San Francisco Giants: Another Game, Another Pulled Hammy

The Giants are going to be without Hunter Pence for a while, after he pulled his hamstring Wednesday. Kevin Cox/Getty Images.
The Giants are going to be without Hunter Pence for a while, after he pulled his hamstring Wednesday. Kevin Cox/Getty Images. /

This article really should have been written yesterday. But I have to admit, despite more than a decade of journalism experience, I might have possibly infused some emotional response into it, so I refrained until I calmed down and could objectively discuss what the San Francisco Giants are going to do without Hunter Pence in the lineup.

You see, first I had to figure out what I was going to do without Pence in my two fantasy lineups. And I just traded for him in one of my leagues, so I only got to benefit from his high-level production for a couple days. Plus, I just picked up Matt Cain before his last start, having been encouraged by his previous three starts. So, like the Giants, I’ve also been hit hard by the injury bug.

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I’ll get by, but will the Giants? Albert Suarez pitched well in his first career Major League start Wednesday, filling in quite nicely for Cain—at least for five innings. The sixth inning got a bit dicey. That’s quite alright, though, for a team’s sixth starter, especially one who’s never done it before at this level.

But the Giants are now down two starting outfielders, thanks to Pence’s injury and the first in the series of Giants hammy pulls, that of Angel Pagan. Pagan, who has been out since May 23, could be back within a week or so. His main fill-in, Gregor Blanco, isn’t much of a downgrade. But Pence’s injury was more severe, both for Pence’s leg—he is likely out for more than a month—and the Giants lineup.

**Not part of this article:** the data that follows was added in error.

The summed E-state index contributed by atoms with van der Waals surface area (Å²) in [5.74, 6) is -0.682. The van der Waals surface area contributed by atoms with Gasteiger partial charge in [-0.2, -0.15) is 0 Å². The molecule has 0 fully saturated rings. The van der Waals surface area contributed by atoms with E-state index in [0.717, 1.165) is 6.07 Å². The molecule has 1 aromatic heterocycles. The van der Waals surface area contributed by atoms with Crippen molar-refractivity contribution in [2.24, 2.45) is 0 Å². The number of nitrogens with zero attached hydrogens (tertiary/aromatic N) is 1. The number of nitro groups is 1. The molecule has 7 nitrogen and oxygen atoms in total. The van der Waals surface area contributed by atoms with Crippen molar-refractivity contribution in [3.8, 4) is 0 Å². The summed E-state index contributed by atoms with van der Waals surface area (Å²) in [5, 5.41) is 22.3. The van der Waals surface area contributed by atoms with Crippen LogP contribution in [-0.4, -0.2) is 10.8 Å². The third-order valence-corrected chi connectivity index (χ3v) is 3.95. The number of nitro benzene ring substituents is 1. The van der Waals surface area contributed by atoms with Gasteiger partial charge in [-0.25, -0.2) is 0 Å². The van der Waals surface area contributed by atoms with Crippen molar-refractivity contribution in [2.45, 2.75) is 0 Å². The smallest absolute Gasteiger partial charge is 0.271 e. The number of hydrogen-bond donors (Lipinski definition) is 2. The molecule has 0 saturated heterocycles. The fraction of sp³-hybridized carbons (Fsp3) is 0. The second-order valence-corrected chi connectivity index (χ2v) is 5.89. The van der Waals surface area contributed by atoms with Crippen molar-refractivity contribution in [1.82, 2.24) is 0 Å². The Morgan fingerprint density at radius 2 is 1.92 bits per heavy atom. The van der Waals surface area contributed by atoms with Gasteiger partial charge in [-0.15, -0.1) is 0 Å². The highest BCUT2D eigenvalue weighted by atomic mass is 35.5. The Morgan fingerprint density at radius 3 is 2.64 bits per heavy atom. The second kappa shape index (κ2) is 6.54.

Pence has been, by far, the Giants’ best offensive player this year. The loss could be more easily absorbed in a more potent lineup, but the Giants have been struggling to score runs lately, despite all the winning they’ve been doing. So it’s expected the offense will struggle even more without Pence.

Jarrett Parker will fill Pence’s spot in the lineup, a scenario that could go in two possible directions. This is a great opportunity for the rookie, who has proven all he can in Triple-A the past couple seasons by showing off his immense power. So if he produces over the next month, he could help solve the Giants’ power shortcomings and convince the team to give him regular playing time in left field upon Pence’s return. Or, the league could figure him out quickly and show why the Giants have suspected all along that he would struggle above Triple-A.

Of course, as I’m writing about how mediocre the Giants offense is, I’m watching them rip three home runs in an inning against the Atlanta Braves.

Two of the home runs came off the bats of Joe Panik and Buster Posey, the two Giants who most need to step up to carry the offense in Pence’s absence. So, at least they’re proving up to the task, at least in the first post-Pence game. Madison Bumgarner hit (sent into orbit) the inning’s other round-tripper.

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Really, is that bad of an idea to work Bumgarner’s bat into the lineup more regularly? He hasn’t hit as well this year as he did in the past couple seasons, but with two home runs so far in 2016, he’s obviously still a threat with the bat. This isn’t hyperbole: he’s one of the Giants’ best hitters. It’s unconventional, to say the least, but it’s not crazy to explore whether he can field a position during a couple of his off-days.